Another school year will soon begin for many students in Tennessee and now is the time to make sure they receive the required immunizations for school attendance.
‘’Vaccines are critical protection for our own children and help keep other kids around them safe from many diseases,’’ said TDH Commissioner John Dreyzehner, MD, MPH. “The measles outbreak we just emerged from in Memphis should serve as a vivid wake-up call and remind us how lucky we are to have vaccines that protect us. Please make sure you and yours have the vaccines you need.”
In Tennessee, children enrolling in school for the first time and all children going into seventh grade must provide schools with a state immunization certificate before classes start as proof they have had all the immunizations necessary to protect them and their classmates from serious vaccine-preventable diseases.
‘’Immunizations will keep children from getting sick and spreading infections to other students, so it’s very important that each child receives the required and recommended vaccinations now for a healthy start to the school year,’’ said Kelly Moore, MD, MPH, director of the Tennessee Immunization Program.’’
Requirements for school vaccinations in Tennessee:
• Kindergarteners and other children enrolling in a Tennessee school for the first time must provide schools with a complete Official Tennessee Immunization Certificate before classes begin. The certificate must be signed by a qualified healthcare provider or verified by the state’s Immunization Information System.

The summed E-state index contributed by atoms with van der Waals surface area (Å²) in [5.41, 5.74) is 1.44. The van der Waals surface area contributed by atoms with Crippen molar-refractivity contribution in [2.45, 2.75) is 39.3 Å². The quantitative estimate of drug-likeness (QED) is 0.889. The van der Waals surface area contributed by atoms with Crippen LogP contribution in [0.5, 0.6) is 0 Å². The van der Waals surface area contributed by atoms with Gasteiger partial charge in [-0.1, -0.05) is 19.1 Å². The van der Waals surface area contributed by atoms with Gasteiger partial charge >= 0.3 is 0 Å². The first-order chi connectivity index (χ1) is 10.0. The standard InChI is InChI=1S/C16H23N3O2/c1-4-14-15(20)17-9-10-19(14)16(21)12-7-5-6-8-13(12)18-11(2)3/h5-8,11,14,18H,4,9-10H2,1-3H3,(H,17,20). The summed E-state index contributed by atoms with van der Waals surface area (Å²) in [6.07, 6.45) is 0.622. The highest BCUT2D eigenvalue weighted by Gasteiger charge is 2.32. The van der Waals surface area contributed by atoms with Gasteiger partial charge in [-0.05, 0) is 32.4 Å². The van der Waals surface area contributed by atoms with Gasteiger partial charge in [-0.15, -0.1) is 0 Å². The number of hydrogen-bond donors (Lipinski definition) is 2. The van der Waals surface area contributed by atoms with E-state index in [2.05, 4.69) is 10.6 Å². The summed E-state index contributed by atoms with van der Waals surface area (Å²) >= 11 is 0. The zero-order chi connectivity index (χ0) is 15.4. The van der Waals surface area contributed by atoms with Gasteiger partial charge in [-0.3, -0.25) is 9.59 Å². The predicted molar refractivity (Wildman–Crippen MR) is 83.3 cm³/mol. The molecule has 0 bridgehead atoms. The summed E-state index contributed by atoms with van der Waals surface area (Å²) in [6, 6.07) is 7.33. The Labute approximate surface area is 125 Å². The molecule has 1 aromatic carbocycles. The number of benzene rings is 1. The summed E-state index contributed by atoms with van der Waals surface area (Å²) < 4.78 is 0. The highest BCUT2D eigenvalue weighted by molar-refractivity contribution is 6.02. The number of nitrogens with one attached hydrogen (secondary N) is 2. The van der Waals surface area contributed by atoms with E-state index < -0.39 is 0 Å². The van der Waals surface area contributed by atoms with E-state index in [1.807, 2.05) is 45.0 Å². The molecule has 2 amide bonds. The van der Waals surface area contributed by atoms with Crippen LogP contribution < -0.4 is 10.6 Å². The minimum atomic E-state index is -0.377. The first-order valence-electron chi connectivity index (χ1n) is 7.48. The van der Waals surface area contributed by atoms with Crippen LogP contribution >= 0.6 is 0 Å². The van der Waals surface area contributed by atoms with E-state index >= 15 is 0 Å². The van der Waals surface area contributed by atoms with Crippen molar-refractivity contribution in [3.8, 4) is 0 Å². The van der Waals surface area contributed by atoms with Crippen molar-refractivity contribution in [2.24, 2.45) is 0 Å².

• All current students entering seventh grade are required to give the school a limited Official Tennessee Immunization Certificate showing they have had a second dose of chickenpox vaccine (or a history of the illness) and a booster shot for tetanus, diphtheria and pertussis. The
HPV cancer vaccine and first meningococcal meningitis vaccine are also recommended, but not required for school, for this age group.
• Incoming college students in Tennessee public colleges who will live in on-campus housing must provide proof of immunization against meningococcal meningitis after age 16. Most private colleges also have requirements for this vaccine and some schools require it of all new students. Check with your college for details.
‘’The HPV vaccine is one of the recommended vaccines and we strongly urge girls and boys to get this vaccine because it’s an important part of lifetime cancer prevention,” said Dr. Moore. “ The HPV vaccine is proven safe, effective and long-lasting.”
Immunizations required for school are readily available from most healthcare providers across the state, including county health departments. Children younger than age 19 may be eligible for free vaccine if they have no insurance, are enrolled in TennCare, have private insurance that does not cover vaccines or are American Indian or Alaska Native.
The complete list of Tennessee child care and school immunization requirements is on the TDH website at www.tennesseeiis.gov and https://www.kidcentraltn.com/. Kidcentraltn.com also has additional information about the importance of immunizations. Local schools and school districts can provide information about when and how immunization certificates need to be provided.
The mission of the Tennessee Department of Health is to protect, promote and improve the health and prosperity of people in Tennessee. TDH has facilities in all 95 counties and provides direct services for more than one in five Tennesseans annually as well as indirect services for everyone in the state, including emergency response to health threats, licensure of health professionals, regulation of health care facilities and inspection of food service establishments. Learn more about TDH services and programs at www.tn.gov/health.
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